Phone with digital assistant

Since intelligence is a nebulous concept, it is clear the artificial intelligence is more so. Let’s delve into the question of what it is, and what it isn’t — and clear up some misconceptions on the way.

Everybody talks about artificial intelligence (AI), but few in the general discourse are aware of what it actually is. Indeed, part of the problem is that we are not sure how to define intelligence as such, not only the artificial kind.

I once read a story about a certain Mr Gardner, who claimed that “my iPhone seemed to understand what I saying, but it was illusory”. But nowhere does Mr Gardner explain why it was “illusory”, nor how he came to believe Siri did not really “understand”, nor even what his criteria for “understanding” are.”

In any case it is clear that human consciousness is exclusively human, a machine cannot experience it. A machine is without senses and without life. Its processes are merely material and can be described physically. - KUINKA INHIMILLISIÄ TIETOKONEET OVAT? Eero Rauhala, Tieteessä tapahtuu (1) 2018, s. 29

Mr Gardner states "Neither the chess program nor Siri has awareness or understanding". But, lacking rigorous definitions of "awareness" or "understanding", how can anyone make such claims with authority? I would say, for example, that Siri does exhibit rudimentary “awareness” because it responds to its environment. When I call its name, it responds. When I ask it, for example, “What’s the weather like in Málaga tomorrow?”, it definitely understands what I was asking about (the weather), where it was supposed to be (Málaga, Spain), as well as when (time; tomorrow). What other meanings of “awareness” and “understanding” does Mr Gardner refer to?

Mr Gardner claims "what we are doing — reading these words, asking maybe, ‘Hmmm, what is intelligence?’ is something no machine can do."

But why? It’s easy to write a program that will do exactly that: read words and type out "Hmmm, what is intelligence?"

So what, specifically, is the distinction Mr Gardner is appealing to?

He then says, "That which actually knows, cares, and chooses is the spirit, something every human being has. It is what distinguishes us from animals and from computers."

First, there’s the usual "actually" dodge. It never matters to the AI sceptic how smart a computer is, it is still never "actually" thinking. Of course, what "actual" thinking is, no one can ever tell me. Then there’s the appeal to the "spirit", a nebulous, incoherent thingy that no one has ever shown to exist.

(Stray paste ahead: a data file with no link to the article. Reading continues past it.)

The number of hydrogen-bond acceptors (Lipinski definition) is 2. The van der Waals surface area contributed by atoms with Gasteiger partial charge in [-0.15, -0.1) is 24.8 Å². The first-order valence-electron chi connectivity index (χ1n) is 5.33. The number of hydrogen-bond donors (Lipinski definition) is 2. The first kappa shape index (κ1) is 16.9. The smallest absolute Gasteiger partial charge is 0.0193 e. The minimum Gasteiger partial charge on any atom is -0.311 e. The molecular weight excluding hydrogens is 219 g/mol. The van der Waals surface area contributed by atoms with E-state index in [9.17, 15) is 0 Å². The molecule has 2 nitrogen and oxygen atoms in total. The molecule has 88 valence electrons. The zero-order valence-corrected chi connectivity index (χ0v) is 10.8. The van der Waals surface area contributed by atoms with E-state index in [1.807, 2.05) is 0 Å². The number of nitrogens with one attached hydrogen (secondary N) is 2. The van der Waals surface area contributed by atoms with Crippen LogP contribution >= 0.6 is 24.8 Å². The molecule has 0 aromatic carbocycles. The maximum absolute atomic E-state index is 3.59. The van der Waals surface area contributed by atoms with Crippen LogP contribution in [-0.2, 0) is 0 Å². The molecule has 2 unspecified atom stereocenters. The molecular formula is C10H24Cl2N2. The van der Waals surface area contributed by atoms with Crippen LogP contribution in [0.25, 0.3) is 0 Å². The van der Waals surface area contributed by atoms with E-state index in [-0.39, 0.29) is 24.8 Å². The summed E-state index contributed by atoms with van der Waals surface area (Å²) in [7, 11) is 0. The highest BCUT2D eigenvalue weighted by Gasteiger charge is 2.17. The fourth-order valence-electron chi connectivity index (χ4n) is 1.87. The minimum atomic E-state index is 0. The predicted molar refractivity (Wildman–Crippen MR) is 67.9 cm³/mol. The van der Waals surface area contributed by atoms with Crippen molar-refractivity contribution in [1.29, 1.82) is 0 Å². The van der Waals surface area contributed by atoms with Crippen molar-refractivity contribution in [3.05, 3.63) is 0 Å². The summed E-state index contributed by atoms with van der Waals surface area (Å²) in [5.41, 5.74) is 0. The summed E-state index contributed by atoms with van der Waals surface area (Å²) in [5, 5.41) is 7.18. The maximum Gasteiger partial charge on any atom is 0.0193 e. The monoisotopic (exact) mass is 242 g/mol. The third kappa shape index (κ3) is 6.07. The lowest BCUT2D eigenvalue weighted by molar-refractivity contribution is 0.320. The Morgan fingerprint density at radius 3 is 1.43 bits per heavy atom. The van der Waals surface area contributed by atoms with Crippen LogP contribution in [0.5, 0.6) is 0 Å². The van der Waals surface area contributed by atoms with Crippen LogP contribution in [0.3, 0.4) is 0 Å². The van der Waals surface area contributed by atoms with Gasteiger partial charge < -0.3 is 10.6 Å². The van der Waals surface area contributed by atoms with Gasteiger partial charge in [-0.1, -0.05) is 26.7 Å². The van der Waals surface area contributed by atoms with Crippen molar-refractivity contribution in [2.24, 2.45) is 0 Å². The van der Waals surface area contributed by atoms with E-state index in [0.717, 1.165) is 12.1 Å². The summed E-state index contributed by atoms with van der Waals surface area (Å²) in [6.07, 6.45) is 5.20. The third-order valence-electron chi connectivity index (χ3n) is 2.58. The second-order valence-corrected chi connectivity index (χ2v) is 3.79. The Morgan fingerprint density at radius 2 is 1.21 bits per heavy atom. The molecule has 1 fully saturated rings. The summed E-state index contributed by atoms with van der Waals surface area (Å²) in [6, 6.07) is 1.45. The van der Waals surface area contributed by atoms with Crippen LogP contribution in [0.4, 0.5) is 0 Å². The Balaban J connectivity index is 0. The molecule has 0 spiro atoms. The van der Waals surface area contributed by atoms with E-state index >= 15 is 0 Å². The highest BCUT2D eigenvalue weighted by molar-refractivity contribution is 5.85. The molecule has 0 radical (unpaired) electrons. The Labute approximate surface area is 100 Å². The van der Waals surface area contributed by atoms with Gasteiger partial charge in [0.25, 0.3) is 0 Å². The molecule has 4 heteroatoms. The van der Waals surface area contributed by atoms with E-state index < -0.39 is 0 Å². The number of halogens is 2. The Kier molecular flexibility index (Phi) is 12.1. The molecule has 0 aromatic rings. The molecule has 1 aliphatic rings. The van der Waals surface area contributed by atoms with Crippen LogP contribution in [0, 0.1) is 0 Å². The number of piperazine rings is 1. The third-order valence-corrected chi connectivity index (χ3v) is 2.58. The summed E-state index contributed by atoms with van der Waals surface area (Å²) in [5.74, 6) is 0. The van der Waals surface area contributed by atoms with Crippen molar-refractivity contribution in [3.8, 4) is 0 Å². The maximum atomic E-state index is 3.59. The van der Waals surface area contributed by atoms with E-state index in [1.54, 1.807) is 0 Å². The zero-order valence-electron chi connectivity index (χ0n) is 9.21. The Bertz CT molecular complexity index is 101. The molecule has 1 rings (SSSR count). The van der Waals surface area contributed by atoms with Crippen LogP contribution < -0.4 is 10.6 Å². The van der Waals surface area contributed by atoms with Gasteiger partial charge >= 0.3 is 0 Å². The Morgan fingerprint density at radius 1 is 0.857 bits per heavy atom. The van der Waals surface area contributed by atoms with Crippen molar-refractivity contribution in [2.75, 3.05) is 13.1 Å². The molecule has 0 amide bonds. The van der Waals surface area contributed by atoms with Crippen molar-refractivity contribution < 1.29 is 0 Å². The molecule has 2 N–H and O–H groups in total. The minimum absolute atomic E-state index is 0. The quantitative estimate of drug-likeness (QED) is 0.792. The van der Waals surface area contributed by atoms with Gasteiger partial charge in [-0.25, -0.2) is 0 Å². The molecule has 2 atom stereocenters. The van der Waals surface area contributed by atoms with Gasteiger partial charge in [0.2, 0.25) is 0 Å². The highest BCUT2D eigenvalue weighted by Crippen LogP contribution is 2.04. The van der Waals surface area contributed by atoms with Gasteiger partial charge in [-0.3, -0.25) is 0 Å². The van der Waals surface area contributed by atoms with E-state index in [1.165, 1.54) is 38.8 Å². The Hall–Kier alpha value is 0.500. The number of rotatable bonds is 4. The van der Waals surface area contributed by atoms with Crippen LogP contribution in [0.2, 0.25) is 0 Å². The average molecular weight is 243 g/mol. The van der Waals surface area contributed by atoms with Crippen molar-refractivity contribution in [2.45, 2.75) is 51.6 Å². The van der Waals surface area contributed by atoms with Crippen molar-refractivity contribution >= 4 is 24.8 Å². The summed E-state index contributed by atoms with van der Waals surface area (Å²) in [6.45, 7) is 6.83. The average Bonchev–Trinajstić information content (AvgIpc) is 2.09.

And finally, there’s the absurd claim that whatever a "spirit" is, it’s lacking in animals. How does Mr Gardner know that for certain?

AI is a computer or software that can be said to exhibit intelligence.

A clearer definition of AI is open, because intelligence itself is hard to define. AI can also refer to the branch of science investigating it.

A narrow definition of AI is that it’s whatever that can exhibit some intelligent behavior.

There are three types of AI, according to the accepted definition today:

  1. AGI - Artificial General Intelligence - Strong AI denotes a machine or software that is near or supersedes human intelligence can achieve tasks typical for a human can apply a large amount of background information has some kind of consciousness (machine, not necessarily human)
  2. ANI - Artificial Narrow Intelligence - weak AI denotes a machine that uses its software for tasks or problems that do not need the full spectrum of human cognitive capabilities Compared to strong AI, weak AI does not achieve any kind of consciousness, but is used to solve problems with a narrow scope.
  3. ASI - Artificial Superintelligence - super-human intelligence. This denotes the case when AI clearly transcends human intelligence. We may call it 'super-human'.
Peter Godfrey-Smith: Other Minds (book cover)

In order to better understand intelligence, whether human or not, it pays to attempt to widen one’s horizons. When I prepared this presentation, I read a very interesting book attempting to do just that. It was about the astonishing intelligence exhibited by octopuses, the denizens of the deep. The author, Peter Godfrey-Smith, studied these creatures off the coast of Australia for years and showed how different they were.

Their evolution diverged from ours (we are vertebrates, they are invertebrates) more than 500 million years ago. They share virtually nothing with us, and to add insult to injury, only live for about 3 years. It is a mystery why they need intelligence, what was the evolutionary pressure that made them intelligent.

What we are seeing today is another species of intelligence. Yes, artificial intelligence is weird, and wonderful, just like these deep-sea creatures. And only just now starting on their own journey towards… who knows?